Authored By: Charlie Chan, Chief, Enterprise Business Group, StarHub
System breached. Data leaked. Crisis communications needed. That’s the scenario of a ransomware attack that many organisations dread. Unfortunately, it has also become a nightmare come true for some in recent years.
In 2020, 89 cases of ransomware attacks were reported in Singapore, according to the Cyber Security Agency of Singapore. This is a massive 154 percent jump from 2019. And the situation’s getting worse because 68 cases were reported in just the first six months of 2021.
Exacerbating this is the pandemic which has resulted in many people working from home or in a hybrid work arrangement. Providing access to networks and critical data to support a remote workforce can expose enterprise IT infrastructures to greater security risks.
The cost of cyberattacks is high – disrupted or crippled operations, financial risks, legal liabilities, shaken customer confidence, and damaged reputation are just a few of the consequences.
Singapore’s government stepped up its action to protect personal data with the Personal Data Protection (Amendment) Act in November 2020. Under the act, organisations need to report a breach within 72 hours and face a financial penalty of up to S$1 million.
The truth is that attacks have become more sophisticated and harder to defend against, putting many networks at risk.
Agile and highly responsive security strategy is vital
How an organisation plans for and executes an IT security strategy is vital for business continuity. A key consideration is to have an agile and highly responsive security strategy.
The United States’ National Institute of Standards and Technology (NIST) provides a good cybersecurity framework listing five functions – identify, protect, detect, respond, and recover – when developing such as strategy.
Identify the business environment, hardware, and software on premise or in the cloud, cybersecurity policies and regulatory compliance, and vulnerabilities and threats to the IT infrastructure.
Protect critical infrastructure services that support the business and limit or contain the impact of a potential cybersecurity attack.
Detect anomalies and events that can lead to a cybersecurity occurrence in a timely manner.
Respond quickly to any detected cybersecurity incident to contain its impact.
Recover from any incident by restoring systems and services.
When developing a cybersecurity strategy based on this framework, it is worthwhile noting two trends.
Firstly, many organisations have shifted from on-premises to hybrid cloud IT infrastructure. This means that data and applications are no longer residing just physically in the data centre, and security has to be more than just an on-premises approach. It needs to be a hybrid protection strategy.
The second trend is
that of Ransomware as a Service (RaaS). One does not need to possess slick programming skills to create a ransomware. Malicious software is available as a service, making it readily available to anyone with ill intent. Anyone can purchase RaaS, steal data and sell on the Dark Web.
Securing internet, cloud and private app
Organisations would do well if the following three things are provisioned to secure their networks at the edge, the points where users access the corporate network.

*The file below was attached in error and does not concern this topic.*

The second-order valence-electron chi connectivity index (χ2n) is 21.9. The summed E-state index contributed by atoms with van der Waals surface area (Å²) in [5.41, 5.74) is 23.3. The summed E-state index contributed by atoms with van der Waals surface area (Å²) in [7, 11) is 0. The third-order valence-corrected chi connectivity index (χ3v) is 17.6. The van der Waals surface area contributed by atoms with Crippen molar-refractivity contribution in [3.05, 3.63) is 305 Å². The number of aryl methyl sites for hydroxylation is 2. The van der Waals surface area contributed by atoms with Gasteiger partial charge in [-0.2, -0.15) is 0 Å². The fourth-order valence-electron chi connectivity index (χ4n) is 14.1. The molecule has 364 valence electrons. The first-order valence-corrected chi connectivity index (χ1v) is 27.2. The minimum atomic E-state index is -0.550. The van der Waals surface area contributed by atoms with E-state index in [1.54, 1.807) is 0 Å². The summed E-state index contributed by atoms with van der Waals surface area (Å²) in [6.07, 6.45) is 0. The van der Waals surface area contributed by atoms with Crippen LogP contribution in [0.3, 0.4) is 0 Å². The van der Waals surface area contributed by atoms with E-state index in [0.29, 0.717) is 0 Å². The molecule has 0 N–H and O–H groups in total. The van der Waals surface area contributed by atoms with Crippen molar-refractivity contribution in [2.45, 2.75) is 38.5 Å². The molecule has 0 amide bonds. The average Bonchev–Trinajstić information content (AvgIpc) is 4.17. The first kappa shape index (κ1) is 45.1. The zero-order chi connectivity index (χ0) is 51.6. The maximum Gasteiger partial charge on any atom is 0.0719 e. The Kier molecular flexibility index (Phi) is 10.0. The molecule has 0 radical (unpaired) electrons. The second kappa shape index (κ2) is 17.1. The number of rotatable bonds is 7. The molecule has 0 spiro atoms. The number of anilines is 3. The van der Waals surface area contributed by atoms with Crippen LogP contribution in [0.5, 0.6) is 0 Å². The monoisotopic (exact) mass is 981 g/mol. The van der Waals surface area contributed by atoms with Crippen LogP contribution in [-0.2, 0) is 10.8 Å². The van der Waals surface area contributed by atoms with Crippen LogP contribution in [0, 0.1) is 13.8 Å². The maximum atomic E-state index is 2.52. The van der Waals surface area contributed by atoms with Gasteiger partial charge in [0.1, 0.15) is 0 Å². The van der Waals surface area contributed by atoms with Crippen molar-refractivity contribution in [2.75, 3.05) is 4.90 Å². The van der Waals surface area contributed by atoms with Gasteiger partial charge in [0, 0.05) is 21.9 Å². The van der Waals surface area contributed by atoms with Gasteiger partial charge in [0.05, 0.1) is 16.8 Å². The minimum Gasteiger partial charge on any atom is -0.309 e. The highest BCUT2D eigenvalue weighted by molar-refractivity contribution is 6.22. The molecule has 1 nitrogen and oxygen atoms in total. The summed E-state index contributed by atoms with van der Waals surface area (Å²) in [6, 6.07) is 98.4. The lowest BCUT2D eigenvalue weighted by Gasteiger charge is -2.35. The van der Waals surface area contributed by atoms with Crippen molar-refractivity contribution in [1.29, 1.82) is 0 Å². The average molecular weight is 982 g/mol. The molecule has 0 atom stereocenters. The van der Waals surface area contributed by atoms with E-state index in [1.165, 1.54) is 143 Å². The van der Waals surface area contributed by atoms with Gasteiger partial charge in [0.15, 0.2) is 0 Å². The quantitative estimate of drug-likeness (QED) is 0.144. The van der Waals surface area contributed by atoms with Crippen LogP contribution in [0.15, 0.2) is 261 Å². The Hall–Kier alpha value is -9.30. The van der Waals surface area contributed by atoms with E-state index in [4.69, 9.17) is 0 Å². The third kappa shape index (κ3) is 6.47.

Secure Internet access. Organisations need to provide internet access to employees to do a host of activities such as browsing, research and communication. The typical security measures include proxy websites and URL filtering.
Secure SaaS access. Document sharing with internal and external parties is part of today’s way of working. Dropbox and Google Drive are among the file sharing platforms that make collaboration easier and work more efficient. Measures need to be in place to prevent these documents from being viewed, downloaded or stolen by unauthorised parties.
Private app access. There are applications that sit in the data centre or cloud that are open to employees and partners. This is an area that needs to be treated as a separate security domain.
Securing access to the internet, shared applications and private applications are essential in the entire security strategy planning.
Regaining the upper hand
While it’s not necessarily a do-or-die scenario, having an agile and highly responsive security strategy can help organisations regain control of their networks.
From the number of reported cases, it is clear the army of cyber attackers is growing in number.
They have the upper hand in terms of deciding when to strike and how to strike. Strikes are known to take place over the weekends or nights when no or few employees are working. This drives home the message that your IT infrastructure must be defended even when nobody is around.
Organisations can counter the attack by being prepared, adopting a security strategy, and deploying security solutions that work for them. Here are the four steps to do so:
Start by developing a security strategy based on the NIST framework.
Turn to a trusted partner that understands your needs and provides solutions that address your challenges and protect your business. Choose a partner with deep domain expertise, a proven track record and will be always around for you in years to come.
Adopt a suite of security solutions. No single solution can tackle all of today’s complex security challenges. Go through your strategy and choose a basket of solutions that can provide complete protection for your network.
Recognise that implementing a security plan requires a teamwork of colleagues and partners. Regardless of the size of your organisation or security team, working as a team will help you have a more secured network.
With a deeper understanding of security risks in a post-pandemic world, you will be able to develop a more comprehensive security plan to safeguard your organisation.